He talks about after-school programs and their importance in giving youth a positive direction. He talks about crime and how to combat it. More police officers, more opportunity for youth.
"I'm committing that in my term we're going to have an after-school program in every school," he says at another door. "If you think everything is as good as it can be in the community, then maybe I'm not the candidate for you. But I think we can do better. Together we can do better. What a leader can do is inspire all of you to do a little more."
At the next door a woman who looks to be in her 60s opens her screen door and says she recognizes him.
"Oh, sure, of course, Antonio," the woman says. "It's been great. We've got the street cleaned up and everything's looking so nice. We're behind you, Councilman."
Nonplused, Villaraigosa talks about himself and his accomplishments as Assembly speaker, asks about crime on the street, says goodbye and walks back down the steps. He marks the woman as a "maybe."
Pacheco: A pothole-filler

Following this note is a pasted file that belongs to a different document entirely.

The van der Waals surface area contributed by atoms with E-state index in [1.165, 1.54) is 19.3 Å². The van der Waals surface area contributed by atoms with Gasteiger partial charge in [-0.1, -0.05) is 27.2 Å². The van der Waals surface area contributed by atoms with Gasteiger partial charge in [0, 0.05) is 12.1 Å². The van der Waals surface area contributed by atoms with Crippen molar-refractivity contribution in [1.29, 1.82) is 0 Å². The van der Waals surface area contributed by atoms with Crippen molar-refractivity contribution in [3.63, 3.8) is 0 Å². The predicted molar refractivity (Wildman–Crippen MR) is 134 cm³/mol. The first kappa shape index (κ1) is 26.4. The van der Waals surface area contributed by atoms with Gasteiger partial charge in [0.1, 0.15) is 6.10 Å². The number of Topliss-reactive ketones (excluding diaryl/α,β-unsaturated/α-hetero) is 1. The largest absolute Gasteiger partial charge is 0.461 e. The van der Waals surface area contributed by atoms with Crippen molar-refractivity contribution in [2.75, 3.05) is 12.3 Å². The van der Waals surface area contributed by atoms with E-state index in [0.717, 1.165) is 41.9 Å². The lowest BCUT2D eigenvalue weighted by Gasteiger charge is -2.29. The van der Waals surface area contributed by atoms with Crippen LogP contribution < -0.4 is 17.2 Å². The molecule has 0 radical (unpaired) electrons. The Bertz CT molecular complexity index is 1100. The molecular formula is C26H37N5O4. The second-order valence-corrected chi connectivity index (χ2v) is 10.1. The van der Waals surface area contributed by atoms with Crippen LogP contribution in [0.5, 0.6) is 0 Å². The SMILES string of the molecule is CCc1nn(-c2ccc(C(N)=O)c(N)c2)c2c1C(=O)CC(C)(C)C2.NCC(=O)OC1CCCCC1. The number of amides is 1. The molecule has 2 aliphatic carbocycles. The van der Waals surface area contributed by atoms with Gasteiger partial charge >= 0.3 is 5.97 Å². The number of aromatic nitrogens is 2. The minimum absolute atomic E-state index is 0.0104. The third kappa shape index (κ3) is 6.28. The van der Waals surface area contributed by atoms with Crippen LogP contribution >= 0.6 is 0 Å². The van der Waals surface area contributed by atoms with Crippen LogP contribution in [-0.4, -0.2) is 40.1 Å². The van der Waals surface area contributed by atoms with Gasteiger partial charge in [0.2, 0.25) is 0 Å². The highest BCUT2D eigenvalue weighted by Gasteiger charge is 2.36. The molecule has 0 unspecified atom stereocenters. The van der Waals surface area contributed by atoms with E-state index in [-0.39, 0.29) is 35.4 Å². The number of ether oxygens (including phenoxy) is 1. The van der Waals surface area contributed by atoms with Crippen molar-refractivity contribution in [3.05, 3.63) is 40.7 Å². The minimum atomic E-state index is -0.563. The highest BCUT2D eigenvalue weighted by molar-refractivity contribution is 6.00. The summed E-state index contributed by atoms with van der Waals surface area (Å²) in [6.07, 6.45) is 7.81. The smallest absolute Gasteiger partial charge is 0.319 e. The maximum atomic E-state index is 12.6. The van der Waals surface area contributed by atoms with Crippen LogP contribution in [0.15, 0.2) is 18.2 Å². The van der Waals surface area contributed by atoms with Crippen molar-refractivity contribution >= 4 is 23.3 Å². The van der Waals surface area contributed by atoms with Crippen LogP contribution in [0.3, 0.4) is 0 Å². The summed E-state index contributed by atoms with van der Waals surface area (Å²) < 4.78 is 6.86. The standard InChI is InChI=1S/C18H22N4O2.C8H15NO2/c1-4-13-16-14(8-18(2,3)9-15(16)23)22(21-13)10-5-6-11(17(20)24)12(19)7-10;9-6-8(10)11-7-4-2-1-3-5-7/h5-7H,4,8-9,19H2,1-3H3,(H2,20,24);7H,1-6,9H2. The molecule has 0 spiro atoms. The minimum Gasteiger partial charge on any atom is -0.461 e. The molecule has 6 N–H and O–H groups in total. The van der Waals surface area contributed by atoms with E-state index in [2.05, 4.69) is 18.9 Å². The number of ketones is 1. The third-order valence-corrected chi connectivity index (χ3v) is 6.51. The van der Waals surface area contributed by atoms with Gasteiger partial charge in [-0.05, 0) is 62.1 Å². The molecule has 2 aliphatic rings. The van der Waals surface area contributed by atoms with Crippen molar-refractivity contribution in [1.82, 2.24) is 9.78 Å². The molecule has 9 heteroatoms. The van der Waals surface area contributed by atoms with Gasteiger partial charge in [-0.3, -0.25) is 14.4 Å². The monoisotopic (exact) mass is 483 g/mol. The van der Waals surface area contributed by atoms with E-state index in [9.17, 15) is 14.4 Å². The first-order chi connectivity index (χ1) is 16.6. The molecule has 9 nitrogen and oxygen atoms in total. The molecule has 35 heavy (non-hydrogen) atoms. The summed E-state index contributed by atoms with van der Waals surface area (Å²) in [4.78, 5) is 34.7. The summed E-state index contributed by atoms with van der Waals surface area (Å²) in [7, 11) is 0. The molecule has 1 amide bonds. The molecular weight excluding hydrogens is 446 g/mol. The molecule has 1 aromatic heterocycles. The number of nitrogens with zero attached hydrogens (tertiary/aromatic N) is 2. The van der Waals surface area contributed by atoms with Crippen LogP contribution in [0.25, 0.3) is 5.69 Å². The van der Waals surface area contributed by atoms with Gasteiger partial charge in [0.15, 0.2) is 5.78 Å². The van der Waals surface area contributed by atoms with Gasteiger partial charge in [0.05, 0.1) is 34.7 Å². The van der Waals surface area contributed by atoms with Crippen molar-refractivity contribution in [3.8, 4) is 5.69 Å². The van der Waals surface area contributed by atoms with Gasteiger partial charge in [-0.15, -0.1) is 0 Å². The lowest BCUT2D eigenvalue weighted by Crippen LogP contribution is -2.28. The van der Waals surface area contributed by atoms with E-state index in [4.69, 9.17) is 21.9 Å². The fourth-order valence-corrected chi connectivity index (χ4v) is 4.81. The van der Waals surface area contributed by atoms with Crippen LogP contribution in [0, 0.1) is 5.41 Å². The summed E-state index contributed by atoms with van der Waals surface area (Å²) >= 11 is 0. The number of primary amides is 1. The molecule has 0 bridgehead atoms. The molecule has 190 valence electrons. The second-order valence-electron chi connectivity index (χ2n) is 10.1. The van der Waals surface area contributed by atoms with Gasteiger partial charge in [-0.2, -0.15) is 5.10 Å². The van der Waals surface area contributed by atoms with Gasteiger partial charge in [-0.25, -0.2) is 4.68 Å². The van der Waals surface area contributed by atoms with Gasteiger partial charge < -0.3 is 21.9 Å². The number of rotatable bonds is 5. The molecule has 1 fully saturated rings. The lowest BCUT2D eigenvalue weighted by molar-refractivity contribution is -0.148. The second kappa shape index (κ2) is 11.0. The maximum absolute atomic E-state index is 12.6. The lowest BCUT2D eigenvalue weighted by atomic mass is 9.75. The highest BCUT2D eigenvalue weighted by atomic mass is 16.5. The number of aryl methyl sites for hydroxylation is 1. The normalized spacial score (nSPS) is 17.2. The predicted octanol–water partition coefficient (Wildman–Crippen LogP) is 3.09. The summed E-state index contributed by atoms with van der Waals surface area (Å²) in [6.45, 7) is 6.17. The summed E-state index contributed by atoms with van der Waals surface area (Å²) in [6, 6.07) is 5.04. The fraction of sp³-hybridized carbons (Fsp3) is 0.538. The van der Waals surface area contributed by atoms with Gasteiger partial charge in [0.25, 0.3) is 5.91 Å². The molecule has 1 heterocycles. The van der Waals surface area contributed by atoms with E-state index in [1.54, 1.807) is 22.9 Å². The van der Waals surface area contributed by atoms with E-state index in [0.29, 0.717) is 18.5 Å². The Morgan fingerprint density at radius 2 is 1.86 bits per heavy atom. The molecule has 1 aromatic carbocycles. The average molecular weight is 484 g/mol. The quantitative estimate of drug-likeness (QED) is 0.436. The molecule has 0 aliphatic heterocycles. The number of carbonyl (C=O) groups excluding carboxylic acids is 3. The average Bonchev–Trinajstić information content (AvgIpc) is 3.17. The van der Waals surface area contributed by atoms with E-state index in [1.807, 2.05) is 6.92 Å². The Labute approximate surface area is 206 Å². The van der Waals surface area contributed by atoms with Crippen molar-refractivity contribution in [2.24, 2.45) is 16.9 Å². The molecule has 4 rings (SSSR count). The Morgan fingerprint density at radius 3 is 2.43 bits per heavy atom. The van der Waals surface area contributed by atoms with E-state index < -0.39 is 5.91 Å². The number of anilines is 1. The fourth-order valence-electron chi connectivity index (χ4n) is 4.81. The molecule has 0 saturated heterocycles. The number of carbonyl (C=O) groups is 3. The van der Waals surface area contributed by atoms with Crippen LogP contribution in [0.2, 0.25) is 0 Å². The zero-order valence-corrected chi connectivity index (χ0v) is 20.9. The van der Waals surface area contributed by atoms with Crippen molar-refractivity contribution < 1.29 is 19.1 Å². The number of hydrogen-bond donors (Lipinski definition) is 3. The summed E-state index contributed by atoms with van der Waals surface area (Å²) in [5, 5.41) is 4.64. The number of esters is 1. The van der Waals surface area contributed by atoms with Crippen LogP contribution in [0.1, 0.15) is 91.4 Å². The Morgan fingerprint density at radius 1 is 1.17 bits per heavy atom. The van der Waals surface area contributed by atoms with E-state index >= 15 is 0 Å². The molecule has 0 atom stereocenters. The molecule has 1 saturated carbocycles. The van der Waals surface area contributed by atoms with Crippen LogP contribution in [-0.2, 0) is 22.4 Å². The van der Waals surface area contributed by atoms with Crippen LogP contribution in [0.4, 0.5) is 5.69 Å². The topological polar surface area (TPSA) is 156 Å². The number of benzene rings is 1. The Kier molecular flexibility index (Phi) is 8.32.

proud of his roots
(Photo by Gregory Bojorquez)
"She had him mixed up with Nick," Corina says, referring to incumbent Councilman Nick Pacheco, Villaraigosa's opponent. "That happens. We were out to dinner the other night, and a woman came up to Antonio and said, 'Hi, Councilman, good to see you.' And she called me Liberty" — the name of a Pacheco staffer.
Across the street, resident Rebecca Villa counsels Villaraigosa to "keep it clean."
"It's going to be clean," he responds. "I ran a clean campaign in the mayor's race."
Villa mentions something about the Torres mailers, although she never actually saw either of them. They will backfire on Pacheco, she says. "You know he's out because of that language," Villa says. "We're all watching. If we re-elect him after that, we're no better than that."